And as most of the students who swore that they would never do something like a Bachelors degree again I applied for the Masters course and did all of it once again. Studying, ups and downs and learning in groups all over again. I was so glad that one of my fellow Bachelor student did it all together with me. She was one of even less girls this time who sat in all lectures together with me. We helped each other and supported us even (or especially) when it came to the Master’s Thesis and finally the big Master’s project, which was my personal break through. A project that was implemented in Java, the lecture that I struggled the most with in the beginning, a supervisor that I was named crazy for choosing, because of his high expectations and a super tight time table that I set for myself to be able to finish on the first possible deadline. I never worked harder for a project and it payed off. I not only got my Masters Degree in 2014 but I had also proven to myself that I was able to do what seemed impossible for me two years earlier.
The first Job
Of course I knew that it was nearly impossible to get a job in the exact field of my Master’s project, which is image processing. So I decided to apply for multiple jobs in different fields and decide what would fit me the most later on. I went to some other appointments before I first came to karriere.at. I know this sounds hyperbolic, but the moment I stepped into the office I knew this would work out for me. The atmosphere was open, friendly and professional all at once. Everyone I met was friendly and very kind, I felt welcomed. The talk that I had with one of the now Lead Developers then was eye opening, showing me that I had absolutely no idea of web development at all. Of course I had done projects in HTML, CSS, JS and PHP before, but nothing as big as this. My VCS and CI skills where basically not existing. Based on the motto “Say you can learn anything, google the skill later” I admitted that I probably had to acquire some of the skills required.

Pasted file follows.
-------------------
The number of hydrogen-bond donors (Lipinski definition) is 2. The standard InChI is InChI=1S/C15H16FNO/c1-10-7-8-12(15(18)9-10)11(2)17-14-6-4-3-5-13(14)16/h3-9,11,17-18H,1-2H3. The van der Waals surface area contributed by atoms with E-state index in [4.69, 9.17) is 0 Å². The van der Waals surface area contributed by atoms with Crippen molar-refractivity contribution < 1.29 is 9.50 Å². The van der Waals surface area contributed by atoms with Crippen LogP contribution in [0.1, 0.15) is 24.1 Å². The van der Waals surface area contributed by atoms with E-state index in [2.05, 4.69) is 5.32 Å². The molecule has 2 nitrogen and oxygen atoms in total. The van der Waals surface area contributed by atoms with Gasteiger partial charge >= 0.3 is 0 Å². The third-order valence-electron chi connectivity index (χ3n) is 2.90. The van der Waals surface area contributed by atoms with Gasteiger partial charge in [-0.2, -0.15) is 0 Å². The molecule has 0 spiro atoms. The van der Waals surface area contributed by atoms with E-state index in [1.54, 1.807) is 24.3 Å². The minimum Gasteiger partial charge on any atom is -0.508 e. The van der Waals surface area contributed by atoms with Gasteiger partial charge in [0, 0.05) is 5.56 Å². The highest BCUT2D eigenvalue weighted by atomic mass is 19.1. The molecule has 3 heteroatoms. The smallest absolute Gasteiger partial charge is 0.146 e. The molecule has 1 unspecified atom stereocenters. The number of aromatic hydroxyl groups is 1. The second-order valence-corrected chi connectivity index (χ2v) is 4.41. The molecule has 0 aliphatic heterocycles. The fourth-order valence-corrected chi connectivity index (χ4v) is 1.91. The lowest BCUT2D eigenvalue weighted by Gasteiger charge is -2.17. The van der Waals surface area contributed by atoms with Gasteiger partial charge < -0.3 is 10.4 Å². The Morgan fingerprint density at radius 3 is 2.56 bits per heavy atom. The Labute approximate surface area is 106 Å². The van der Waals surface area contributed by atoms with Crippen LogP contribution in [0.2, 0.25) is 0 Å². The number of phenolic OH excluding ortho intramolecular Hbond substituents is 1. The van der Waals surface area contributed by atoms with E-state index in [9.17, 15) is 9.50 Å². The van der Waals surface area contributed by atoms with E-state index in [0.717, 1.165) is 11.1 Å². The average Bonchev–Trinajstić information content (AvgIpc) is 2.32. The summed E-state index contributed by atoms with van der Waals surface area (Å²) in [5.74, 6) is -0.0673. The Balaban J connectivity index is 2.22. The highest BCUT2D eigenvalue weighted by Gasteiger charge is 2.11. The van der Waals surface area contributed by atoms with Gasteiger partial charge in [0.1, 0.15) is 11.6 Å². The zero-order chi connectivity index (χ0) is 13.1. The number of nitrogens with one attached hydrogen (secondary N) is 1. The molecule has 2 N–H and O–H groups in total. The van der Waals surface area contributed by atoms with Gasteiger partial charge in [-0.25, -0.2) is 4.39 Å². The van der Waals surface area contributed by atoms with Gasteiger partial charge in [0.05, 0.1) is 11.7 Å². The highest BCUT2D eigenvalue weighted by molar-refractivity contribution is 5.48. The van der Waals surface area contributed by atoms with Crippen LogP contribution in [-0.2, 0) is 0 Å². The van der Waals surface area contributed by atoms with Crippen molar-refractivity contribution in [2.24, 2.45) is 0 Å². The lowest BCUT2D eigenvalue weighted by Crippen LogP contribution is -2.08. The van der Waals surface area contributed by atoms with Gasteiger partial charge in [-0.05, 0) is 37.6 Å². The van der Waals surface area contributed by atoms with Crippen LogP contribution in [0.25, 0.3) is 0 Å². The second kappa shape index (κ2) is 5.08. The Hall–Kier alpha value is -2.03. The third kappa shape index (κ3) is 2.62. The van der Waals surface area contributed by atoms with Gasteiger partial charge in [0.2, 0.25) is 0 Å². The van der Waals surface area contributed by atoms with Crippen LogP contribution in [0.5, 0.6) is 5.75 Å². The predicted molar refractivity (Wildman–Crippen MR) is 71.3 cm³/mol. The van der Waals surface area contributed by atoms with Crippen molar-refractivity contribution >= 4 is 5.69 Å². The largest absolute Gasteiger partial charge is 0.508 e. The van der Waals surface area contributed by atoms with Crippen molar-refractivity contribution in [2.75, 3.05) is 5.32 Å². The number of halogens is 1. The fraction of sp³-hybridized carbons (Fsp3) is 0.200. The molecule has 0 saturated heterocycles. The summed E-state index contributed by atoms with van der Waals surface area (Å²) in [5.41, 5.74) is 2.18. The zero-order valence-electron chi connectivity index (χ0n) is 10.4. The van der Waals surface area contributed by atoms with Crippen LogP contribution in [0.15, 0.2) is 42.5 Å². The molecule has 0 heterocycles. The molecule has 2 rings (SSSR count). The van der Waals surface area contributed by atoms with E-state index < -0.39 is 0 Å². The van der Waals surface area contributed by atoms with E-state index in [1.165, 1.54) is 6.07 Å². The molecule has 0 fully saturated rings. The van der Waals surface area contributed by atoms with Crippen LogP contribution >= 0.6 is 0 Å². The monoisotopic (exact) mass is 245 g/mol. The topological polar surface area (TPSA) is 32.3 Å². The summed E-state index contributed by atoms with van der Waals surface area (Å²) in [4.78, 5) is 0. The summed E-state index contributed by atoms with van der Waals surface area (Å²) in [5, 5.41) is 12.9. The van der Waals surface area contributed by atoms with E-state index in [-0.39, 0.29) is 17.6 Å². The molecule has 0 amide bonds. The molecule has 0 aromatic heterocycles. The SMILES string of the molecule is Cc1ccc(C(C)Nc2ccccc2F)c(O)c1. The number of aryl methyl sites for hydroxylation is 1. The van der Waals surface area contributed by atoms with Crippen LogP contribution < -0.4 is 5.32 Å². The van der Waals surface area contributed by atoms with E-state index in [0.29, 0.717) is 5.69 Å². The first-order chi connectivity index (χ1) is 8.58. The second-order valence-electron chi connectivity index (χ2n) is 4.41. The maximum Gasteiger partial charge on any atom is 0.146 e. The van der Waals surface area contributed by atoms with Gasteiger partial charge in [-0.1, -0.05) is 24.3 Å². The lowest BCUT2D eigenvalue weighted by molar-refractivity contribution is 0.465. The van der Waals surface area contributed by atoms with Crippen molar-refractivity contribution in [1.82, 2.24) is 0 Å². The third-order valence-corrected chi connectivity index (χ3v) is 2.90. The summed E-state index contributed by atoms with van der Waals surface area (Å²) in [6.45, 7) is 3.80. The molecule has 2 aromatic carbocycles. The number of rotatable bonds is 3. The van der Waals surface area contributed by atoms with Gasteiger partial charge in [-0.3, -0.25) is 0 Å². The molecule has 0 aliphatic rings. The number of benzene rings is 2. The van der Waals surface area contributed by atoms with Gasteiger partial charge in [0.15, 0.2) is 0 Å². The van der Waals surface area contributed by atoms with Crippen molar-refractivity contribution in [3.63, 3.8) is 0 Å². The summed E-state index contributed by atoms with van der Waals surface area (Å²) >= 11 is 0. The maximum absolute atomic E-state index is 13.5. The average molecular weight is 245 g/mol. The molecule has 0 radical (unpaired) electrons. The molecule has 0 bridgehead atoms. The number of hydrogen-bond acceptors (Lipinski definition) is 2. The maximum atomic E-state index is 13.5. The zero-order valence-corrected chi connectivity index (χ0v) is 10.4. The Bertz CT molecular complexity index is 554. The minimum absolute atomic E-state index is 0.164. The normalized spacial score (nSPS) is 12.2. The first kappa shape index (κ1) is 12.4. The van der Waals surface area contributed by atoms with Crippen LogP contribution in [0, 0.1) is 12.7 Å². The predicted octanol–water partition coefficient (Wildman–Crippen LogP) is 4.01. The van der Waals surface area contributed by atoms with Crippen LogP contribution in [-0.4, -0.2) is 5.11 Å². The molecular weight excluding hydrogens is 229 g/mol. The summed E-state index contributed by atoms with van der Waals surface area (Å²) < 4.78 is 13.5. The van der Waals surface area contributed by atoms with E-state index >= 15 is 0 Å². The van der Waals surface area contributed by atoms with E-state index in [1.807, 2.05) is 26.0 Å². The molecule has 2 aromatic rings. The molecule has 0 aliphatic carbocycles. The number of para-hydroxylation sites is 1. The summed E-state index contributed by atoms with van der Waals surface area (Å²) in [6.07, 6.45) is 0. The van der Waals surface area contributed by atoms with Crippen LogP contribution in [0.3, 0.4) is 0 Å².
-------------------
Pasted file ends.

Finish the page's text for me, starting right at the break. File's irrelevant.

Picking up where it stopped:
But as often in life I was given a chance: I got the job. I started with getting to know the workflow, the projects and the coworkers, again most of them male. Starting with fixing bugs most of the time to get to know the codebase I quickly wrote new code and I soon was a full member of the team. Everyone was willing to help at any time which was such a great support for me in the beginning. I never had the situation that my skills would have been underestimated or my ideas or proposals would have been rejected because of me not being in the company for so long, me being young, or even me being a girl.